Greek crisis, Iran talks weigh on crude prices

Workers remove the drill pipe on the drilling floor of Development Driller III, which drilled the relief well and pumped the cement to seal the Macondo well, the source of the Deepwater Horizon rig explosion and oil spill, in the Gulf Of Mexico, off the coast of Louisiana, Saturday, Sept. 18, 2010. (AP Photo/Gerald Herbert)
Workers remove the drill pipe on the drilling floor of Development Driller III, which drilled the relief well and pumped the cement to seal the Macondo well, the source of the Deepwater Horizon rig explosion and oil spill, in the Gulf Of Mexico, off the coast of Louisiana, Saturday, Sept. 18, 2010. (AP Photo/Gerald Herbert)

Oil prices tumbled Monday as Greece officials reportedly said the country wouldn’t pay its debts to the International Monetary Fund a day before its deadline to avoid a default that could slam European financial markets and upset the oil market’s recent calm.

The Wall Street Journal reported the Greek officials comments mid-day Monday. A weakened euro, which lost value against the dollar Monday, helped send crude close to monthly lows, as a stronger dollar makes it more expensive for international buyers to purchase dollar-denominated crude.  The recent price declines come after two months of relatively stable $60 oil.

Meanwhile, oil traders were also absorbing reports that Iran and western nations have made progress in negotiations that could put Iranian crude back into circulation, which could deepen a global crude glut that has sent prices down since last summer.

U.S. crude fell $1.13 Monday morning to $58.50 a barrel on the New York Mercantile Exchange, its lowest since June 8. It has fallen $2.25 a barrel since last Tuesday. Brent, the international standard, slipped $1.23 to $62.03 a barrel, its lowest point since June 5, on the ICE Futures Europe. That’s down as much as $2.42 a barrel since last week.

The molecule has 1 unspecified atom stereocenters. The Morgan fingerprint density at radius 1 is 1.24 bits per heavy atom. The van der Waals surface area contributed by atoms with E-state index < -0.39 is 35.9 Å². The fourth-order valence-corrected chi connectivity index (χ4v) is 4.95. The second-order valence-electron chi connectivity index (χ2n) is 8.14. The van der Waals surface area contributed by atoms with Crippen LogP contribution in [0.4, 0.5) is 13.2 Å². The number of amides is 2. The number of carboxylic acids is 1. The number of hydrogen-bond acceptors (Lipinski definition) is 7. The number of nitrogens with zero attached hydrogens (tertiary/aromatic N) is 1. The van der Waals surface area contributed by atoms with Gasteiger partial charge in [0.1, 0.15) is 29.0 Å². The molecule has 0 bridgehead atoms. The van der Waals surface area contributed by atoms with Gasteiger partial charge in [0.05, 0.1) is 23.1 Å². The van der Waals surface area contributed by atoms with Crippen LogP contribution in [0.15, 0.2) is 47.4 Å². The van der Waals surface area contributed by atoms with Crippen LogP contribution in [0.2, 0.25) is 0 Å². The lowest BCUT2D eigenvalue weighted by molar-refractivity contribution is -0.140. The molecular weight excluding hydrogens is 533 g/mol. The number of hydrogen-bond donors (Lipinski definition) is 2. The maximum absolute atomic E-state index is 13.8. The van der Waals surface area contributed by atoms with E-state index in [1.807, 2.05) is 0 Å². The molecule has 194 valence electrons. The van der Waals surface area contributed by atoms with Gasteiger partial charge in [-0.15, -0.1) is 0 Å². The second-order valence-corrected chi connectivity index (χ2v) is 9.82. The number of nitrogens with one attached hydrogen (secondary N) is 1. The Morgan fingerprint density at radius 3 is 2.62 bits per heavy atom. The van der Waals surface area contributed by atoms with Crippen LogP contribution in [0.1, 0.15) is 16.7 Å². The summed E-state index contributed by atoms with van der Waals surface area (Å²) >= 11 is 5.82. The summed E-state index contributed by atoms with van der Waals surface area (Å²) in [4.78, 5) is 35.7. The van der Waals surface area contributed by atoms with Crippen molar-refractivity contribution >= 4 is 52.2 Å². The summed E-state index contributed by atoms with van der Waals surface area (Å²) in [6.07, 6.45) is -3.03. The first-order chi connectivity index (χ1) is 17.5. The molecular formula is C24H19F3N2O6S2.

Late Sunday, Greek banks shut down to prevent a massive run on the country’s financial system, two days before Greece was due to pay back debt to the International Monetary Fund. Analysts say Greece risked overcoming the growing rift between it and the rest of Europe when it scheduled a referendum next Monday on concessions and capital controls that its creditors want the Greek government to make to ensure its financial stability.

“The crisis in Greece is weighing on the oil market even though Greece’s participation in the oil market is small,” said Andy Lipow, president of Lipow Oil Associates in Houston. “The concern is as the economy falters further in Greece, it could have a knock-on effect in other places in Europe.”

In Vienna, United Nations Security Council and Iranian negotiators are getting closer to finalizing a potential deal to put constraints on Iran’s nuclear program in exchange for the lifting of three-year oil export sanctions, a European Union official said Sunday, according to Bloomberg. An Iranian nuclear deal could knock down oil prices by about $5 a barrel and make it tougher for U.S. producers to recover from the past year’s oil slump, Lipow said.

Even though the oil market has been steady since late April, after several months of volatility,  “the road remains rife with hazards,” Barclays analysts wrote Monday. “A possible misalignment of Iran’s return, shale’s decline, Chinese stock building, the end of driving season and refining turnarounds might lead to downward price pressure.”

SHOW MORE